A place called “home”
In each of us there is a place where we go in the middle of chaos to escape from the fray. It is that “home” place, that hiding place, that soft place where no memories of it come with ragged edges and no thought of it is tinged with fear. It’s an empty beach, perhaps. Or a hidden place on the bluff above town where we remember being able to see everything while no one could see us.
It’s that natural place within us where the roar of the water or the silence of the mountains or the warmth of the desert or the moss of the swamp soothes our souls and makes us feel human again, at one with the universe again, in control again.
Whatever it is, wherever it is, it calms us and makes us new.
For me, ironically, that special place was right in the center of the city.
In the very shadows of the city buildings lay a world beyond the world. It was the public dock on the bay of one of the Great Lakes, where tourists came to fish and sail and ride on a water taxi from the mainland over to the peninsula. Nothing more than a hotdog was ever sold there. There were no bands, no arcade games, no skate-board parks. It was commercially non-commercial. And yet it was my own small planet. There in that place everyone walked more slowly than usual, talked in more measured tones, dared to sit alone on the breakwall in total silence. There you could simply be yourself, no airs, no deadlines, no pressure, nothing false to serve or adore. Nothing that required us to bow down before it. There we just all melted into nature.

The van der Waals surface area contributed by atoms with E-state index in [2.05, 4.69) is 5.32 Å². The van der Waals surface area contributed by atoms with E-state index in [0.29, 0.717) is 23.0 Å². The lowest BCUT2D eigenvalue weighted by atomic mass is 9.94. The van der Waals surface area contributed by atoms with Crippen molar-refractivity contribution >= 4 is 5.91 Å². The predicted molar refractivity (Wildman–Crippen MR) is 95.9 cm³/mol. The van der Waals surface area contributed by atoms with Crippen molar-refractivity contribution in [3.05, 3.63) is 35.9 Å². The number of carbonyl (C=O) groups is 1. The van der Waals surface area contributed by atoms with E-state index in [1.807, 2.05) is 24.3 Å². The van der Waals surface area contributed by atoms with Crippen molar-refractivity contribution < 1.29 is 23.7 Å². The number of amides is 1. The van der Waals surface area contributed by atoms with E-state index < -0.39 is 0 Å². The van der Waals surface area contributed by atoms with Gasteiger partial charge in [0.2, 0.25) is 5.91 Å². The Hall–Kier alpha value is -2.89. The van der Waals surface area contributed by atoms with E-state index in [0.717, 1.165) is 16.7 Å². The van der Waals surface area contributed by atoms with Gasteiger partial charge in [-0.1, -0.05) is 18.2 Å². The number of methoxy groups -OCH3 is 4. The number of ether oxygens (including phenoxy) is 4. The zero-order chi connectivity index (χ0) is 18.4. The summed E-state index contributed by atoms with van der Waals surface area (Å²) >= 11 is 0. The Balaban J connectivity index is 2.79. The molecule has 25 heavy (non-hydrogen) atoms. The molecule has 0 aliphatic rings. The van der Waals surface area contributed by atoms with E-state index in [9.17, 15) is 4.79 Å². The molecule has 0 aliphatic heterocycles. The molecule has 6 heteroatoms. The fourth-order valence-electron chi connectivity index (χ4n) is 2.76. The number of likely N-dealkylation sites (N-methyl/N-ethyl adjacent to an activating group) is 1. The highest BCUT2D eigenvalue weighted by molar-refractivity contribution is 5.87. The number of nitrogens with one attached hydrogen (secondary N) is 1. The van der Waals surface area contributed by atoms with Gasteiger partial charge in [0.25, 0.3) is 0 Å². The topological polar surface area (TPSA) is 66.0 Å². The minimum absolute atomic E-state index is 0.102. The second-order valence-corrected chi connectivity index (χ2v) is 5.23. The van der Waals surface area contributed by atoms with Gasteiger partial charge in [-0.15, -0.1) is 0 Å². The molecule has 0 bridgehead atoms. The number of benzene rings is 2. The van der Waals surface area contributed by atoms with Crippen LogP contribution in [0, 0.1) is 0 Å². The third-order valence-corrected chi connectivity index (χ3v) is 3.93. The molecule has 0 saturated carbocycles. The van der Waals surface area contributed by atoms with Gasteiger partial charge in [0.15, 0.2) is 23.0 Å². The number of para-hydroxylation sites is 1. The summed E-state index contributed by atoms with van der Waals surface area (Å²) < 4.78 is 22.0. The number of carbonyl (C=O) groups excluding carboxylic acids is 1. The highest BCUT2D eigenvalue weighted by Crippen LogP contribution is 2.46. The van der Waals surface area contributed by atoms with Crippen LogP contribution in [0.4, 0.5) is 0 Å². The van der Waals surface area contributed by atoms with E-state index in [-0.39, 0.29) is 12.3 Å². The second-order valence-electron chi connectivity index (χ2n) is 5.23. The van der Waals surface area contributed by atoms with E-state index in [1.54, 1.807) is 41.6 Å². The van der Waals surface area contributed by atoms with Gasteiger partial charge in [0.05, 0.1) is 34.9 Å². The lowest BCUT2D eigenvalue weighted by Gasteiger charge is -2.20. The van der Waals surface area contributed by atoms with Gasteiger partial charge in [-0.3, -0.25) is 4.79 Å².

In our own day, when technology has trumped nature, we would do well to realize that those “home” places we all need and seek out in a time of the mechanical, the digital, the virtual and the plastic are calling us to the center of our real selves. We must remember that it is the self for which we are seeking when we leave our worlds of glitz and glamour and sink into the real world. It is environment that shapes us and it is the natural to which we must cling when everyone else abandons it; if not, we lose the very soul of our lives.
– from Our Holy Yearnings by Joan Chittister (Twenty-third Publications)
(Reflections are provided each week by a member of the congregation.)